References

  1. Lancet 2005;365:2187–92.
  2. J Vasc Surg. 2009 Mar;49(3):589-95.
  3. J Vasc Surg. 2016 Feb;63(2):332-40.
  4. J Vasc Surg. 2013 Aug;58(2):371-9.
  5. Lancet 2005;365:2179–86.

External iliac remote endarterectomy restores the artery to normal, opening the way for EVAR, TAVR, TEVAR, and transplant: alternate applications of EndoRE

preop-cta

One of the nice things  about practicing at the Clinic is being able to offer unique solutions. A severely diseased or occluded external iliac artery (EIA) can be a vexing problem, particularly if bilateral, in this endovascular era. Many cardiovascular devices require femoral access that has to traverse compromised iliac arteries -those with large (>16F) delivery systems require a sufficiently wide path to get the devices to the heart and aorta. Also, living related donor kidney transplantation is predicated on minimizing risk to maximize results and having significant iliac plaque negates one as a recipient for this high stakes elective procedure. In situations where the EIA is too small to accommodate devices because of atherosclerotic plaque, the typical solution is placement of a conduit to the common iliac artery or the aorta. The practice of “endopaving” with a covered stent graft and ballooning is also described, but its long term outcomes are not reported and the internal iliac artery is usually sacrificed in this maneuver.

This patient presents with lifestyle limiting claudication and an absent right femoral pulse. ABI is moderately reduced on the right to 0.57, and he had no rest pain. CTA at our clinic revealed an occluded EIA bracketed by severely calcified and nearly occlusive plaque of the common iliac artery (CIA) and common femoral artery (CFA).

cta-preop_7
Centerline Projection

The patient was amenable to operation. Traditionally, this would have been treated with some form of bypass -aortofemoral or femorofemoral with a common femoral endarterectomy. While endovascular therapy of the occluded segment is available, one should not expect the patencies to be any better than that of occlusive lesions (CTO’s) in other arteries. Hybrid open/endovascular therapy is an option as well with CFA endarterecotmy and crossing CIA to EIA stents, but I have a better solution.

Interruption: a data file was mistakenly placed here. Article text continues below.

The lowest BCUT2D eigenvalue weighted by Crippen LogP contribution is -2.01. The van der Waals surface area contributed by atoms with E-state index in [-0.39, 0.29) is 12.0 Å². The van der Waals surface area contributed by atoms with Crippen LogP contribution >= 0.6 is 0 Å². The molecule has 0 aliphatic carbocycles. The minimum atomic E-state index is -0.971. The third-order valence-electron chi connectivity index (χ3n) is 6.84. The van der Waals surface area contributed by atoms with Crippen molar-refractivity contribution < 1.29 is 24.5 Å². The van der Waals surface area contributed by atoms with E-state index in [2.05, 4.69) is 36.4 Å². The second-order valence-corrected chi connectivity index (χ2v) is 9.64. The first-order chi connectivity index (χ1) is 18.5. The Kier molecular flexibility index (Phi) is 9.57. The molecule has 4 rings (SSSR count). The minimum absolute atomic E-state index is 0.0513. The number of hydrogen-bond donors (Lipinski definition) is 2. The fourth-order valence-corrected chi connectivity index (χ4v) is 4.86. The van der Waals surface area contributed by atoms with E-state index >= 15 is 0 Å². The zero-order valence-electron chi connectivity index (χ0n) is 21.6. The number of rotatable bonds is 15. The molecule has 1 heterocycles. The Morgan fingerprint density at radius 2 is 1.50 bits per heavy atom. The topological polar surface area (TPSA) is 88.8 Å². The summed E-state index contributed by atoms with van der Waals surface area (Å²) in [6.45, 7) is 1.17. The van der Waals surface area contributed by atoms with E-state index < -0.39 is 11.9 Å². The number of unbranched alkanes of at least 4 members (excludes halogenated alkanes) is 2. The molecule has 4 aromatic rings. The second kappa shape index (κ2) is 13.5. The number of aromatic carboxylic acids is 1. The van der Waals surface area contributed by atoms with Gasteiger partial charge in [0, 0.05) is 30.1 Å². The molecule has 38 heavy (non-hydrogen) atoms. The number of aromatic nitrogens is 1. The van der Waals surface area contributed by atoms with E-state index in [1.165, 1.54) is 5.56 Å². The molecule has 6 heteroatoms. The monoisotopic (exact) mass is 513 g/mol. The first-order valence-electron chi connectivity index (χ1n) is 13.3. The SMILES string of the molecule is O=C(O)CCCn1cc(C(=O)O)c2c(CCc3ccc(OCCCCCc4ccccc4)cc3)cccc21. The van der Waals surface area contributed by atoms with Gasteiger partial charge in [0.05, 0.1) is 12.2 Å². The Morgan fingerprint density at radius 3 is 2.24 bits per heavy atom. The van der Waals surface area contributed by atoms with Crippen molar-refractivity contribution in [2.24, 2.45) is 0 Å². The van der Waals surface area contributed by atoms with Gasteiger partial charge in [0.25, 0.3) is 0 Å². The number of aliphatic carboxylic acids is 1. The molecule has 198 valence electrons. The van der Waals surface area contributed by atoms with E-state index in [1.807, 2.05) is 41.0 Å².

The common femoral endarterectomy rarely ends at the inguinal ligament, and is uniquely suitable for remote endarterectomy, a procedure from the early to mid twentieth century.

endoRE graphic
Steps in Remote Endarterectomy

 

The addition of modern fluoroscopic imaging and combining with endovascular techniques makes this a safe and durable operation.

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The patient was operated on in a hybrid endovascular OR suite. A right groin incision was made to expose the common femoral artery for endarterectomy and left common femoral access was achieved for angiographic access, but also to place a wire across the occlusion into the common femoral artery.

All actions on the external iliac artery plaque are done with an up-and-over wire, allowing for swift action in the instance that arterial perforation or rupture occur. This event is exceedingly rare when the operation is well planned. With this kind of access, an occlusive balloon or repairing stent graft can be rapidly delivered.

The common femoral endarterectomy is done from its distal most point and the Vollmer ring is used to mobilize the plaque. A Moll Ring Cutter (LeMaitre Vascular) is then used to cut the plaque.

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The plaque is extracted and re-establishes patency of the EIA.

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Plaque Specimen

The plaque end point is typically treated with a stent -in this  case, the common iliac plaque was also treated.

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What is nice about this approach is that this artery has been restored to nearly its original condition. I have taken biopsies of the artery several months after the procedure in the process of using the artery as inflow for a cross femoral bypass, and the artery clamped and sewed like a normal artery and the pathology returned normal artery.

This has several advantages over conduit creation which can be a morbid and high risk procedure in patients who require minimally invasive approach. A graft is avoided. The artery is over 8mm in diameter where with stenting up to 8mm with an occlusive plaque, the danger of rupture is present, and often ballooning is restricted to 6mm-7mm. This is insufficient for many TEVAR grafts and TAVR valves.